Back in 2010, I wrote an article for TomDispatch.com in which I compared the U.S. government and its corporate handlers to a kleptocracy. Here’s what I wrote:
What drives America today is, in fact, business — just as was true in the days of Calvin Coolidge. But it’s not the fair-minded “free enterprise” system touted in those freshly revised Texas guidelines for American history textbooks; rather, it’s a rigged system of crony capitalism that increasingly ends in what, if we were looking at some other country, we would recognize as an unabashed kleptocracy.
That’s what we’re witnessing right now with Trump and his family: crony capitalism. Unabashed kleptocracy. It’s nothing new, except now it’s being done openly and unapologetically by the president-elect, who claims the law of the land says he can’t have conflicts of interest, because as president he’s exempted from those laws.
Recall the saying that history repeats itself, first as tragedy and then as farce. Trump is both tragedy and farce, but more than anything, he’s a tragedy for our democracy.
Here’s more of what I wrote back in 2010. It’s prescient, I think, and I’m not proud to say that:
An old Roman maxim enjoins us to “let justice be done, though the heavens fall.” Within our kleptocracy, the prevailing attitude is an insouciant “We’ll get ours, though the heavens fall.” This mindset marks the decline of our polity. A spirit of shared sacrifice, dismissed as hopelessly naïve, has been replaced by a form of tribalized privatization in which insiders find ways to profit no matter what.
Tom Engelhardt documents Trump’s opportunistic greed in his latest introduction to Nick Turse’s humorously painful article on the farce that is Trump. Here’s what Engelhardt has to say about Trump’s emerging kleptocracy:
Trump is a family man in every sense of the word. His business is a family business. No matter what anyone tells you, there’s no more way to separate him from his brand, with his kids running it, than there is to separate a shark from the ocean or Ivanka from her line of jewelry. There’s no way this administration can be anything but a walking, talking conflict of interest of a kind never before seen or even imagined in this country. It’s easy, in fact, to guarantee one thing: that foreign business and political interests will have a field day when it comes to applying pressure to the new American president.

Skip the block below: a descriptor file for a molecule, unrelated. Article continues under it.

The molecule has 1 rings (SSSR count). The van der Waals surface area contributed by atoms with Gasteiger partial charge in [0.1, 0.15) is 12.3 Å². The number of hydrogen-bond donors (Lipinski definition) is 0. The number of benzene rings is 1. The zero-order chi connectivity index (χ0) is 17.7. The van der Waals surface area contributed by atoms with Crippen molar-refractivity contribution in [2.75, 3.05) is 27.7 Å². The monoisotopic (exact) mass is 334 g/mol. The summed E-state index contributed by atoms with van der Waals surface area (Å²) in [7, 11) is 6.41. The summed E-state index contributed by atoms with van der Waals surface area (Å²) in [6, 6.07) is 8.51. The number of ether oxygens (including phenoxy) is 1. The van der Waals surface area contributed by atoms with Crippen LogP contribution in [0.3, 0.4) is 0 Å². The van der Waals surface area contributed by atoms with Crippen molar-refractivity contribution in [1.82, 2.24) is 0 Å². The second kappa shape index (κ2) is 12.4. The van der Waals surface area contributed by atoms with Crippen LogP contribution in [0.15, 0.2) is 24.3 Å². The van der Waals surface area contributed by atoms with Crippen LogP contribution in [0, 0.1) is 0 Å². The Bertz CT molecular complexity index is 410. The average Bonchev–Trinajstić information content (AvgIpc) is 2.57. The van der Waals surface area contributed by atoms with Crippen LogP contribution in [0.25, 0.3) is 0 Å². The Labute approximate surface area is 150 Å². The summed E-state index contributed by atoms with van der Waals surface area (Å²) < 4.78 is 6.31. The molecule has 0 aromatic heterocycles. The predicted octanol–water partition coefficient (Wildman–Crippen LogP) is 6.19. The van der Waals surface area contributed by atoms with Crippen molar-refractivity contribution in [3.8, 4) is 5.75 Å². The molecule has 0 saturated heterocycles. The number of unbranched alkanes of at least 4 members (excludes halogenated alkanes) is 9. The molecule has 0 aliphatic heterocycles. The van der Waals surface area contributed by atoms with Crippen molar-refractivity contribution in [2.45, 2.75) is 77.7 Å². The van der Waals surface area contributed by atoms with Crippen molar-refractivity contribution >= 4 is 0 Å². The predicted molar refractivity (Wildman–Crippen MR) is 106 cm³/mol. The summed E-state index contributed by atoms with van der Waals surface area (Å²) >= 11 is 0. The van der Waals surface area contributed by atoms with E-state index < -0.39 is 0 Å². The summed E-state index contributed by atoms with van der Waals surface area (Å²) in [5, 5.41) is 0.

Truer words were never written. Imagine placing Gordon “Greed is Good” Gekko (he of cinematic “Wall Street” infamy) in charge of America, and that’s Trump, except Trump seems to have even fewer scruples.
Anyway, the intrepid Nick Turse journeyed to Trump Tower in Manhattan to survey the farce that is the Trump transition team. I urge you to read his article in full, but here’s his conclusion:
Descending the switchback escalators [in the Trump Tower], I found myself gazing at the lobby where a scrum of reporters stood waiting for golden elevator doors to open, potentially disgorging a Trump family member or some other person hoping to serve at the pleasure of the next president. Behind me water cascaded several stories down a pink marble wall, an overblown monument to a bygone age of excess. Ahead of me, glass cases filled with Trump/Pence 2016 T-shirts, colognes with the monikers “Empire” and “Success,” the iconic red “Make America Great Again” one-size-fits-all baseball cap, stuffed animals, and other tchotchkes stood next to an overflowing gilded garbage can. Heading for the door, I thought about all of this and Joe [a secret service agent] and his commando-chic colleague and Trump’s deserted private-public park, and the army of cops, the metal barricades, and the circus that awaited me on the street. I felt I’d truly been given some hint of the future, a whisper of what awaits. I also felt certain I’d be returning to Trump Tower — and soon.
Circus, indeed. Trump has mastered that, but will he provide the bread as well to complete the bread and circuses pairing? And will the people be satisfied with empty spectacle and a few crumbs of bread as Trump takes America for a kleptocratic ride?
It was said about the Emperor Nero that he fiddled while Rome burned. Instead of fiddling, Trump, one assumes, will make deals and sell trinkets, all for his personal profit, even as American democracy burns.
Welcome to kleptocracy in the open, America. As the inferno rages, remember this happy fact: For only $10,000 you too can wear Ivanka’s bracelet!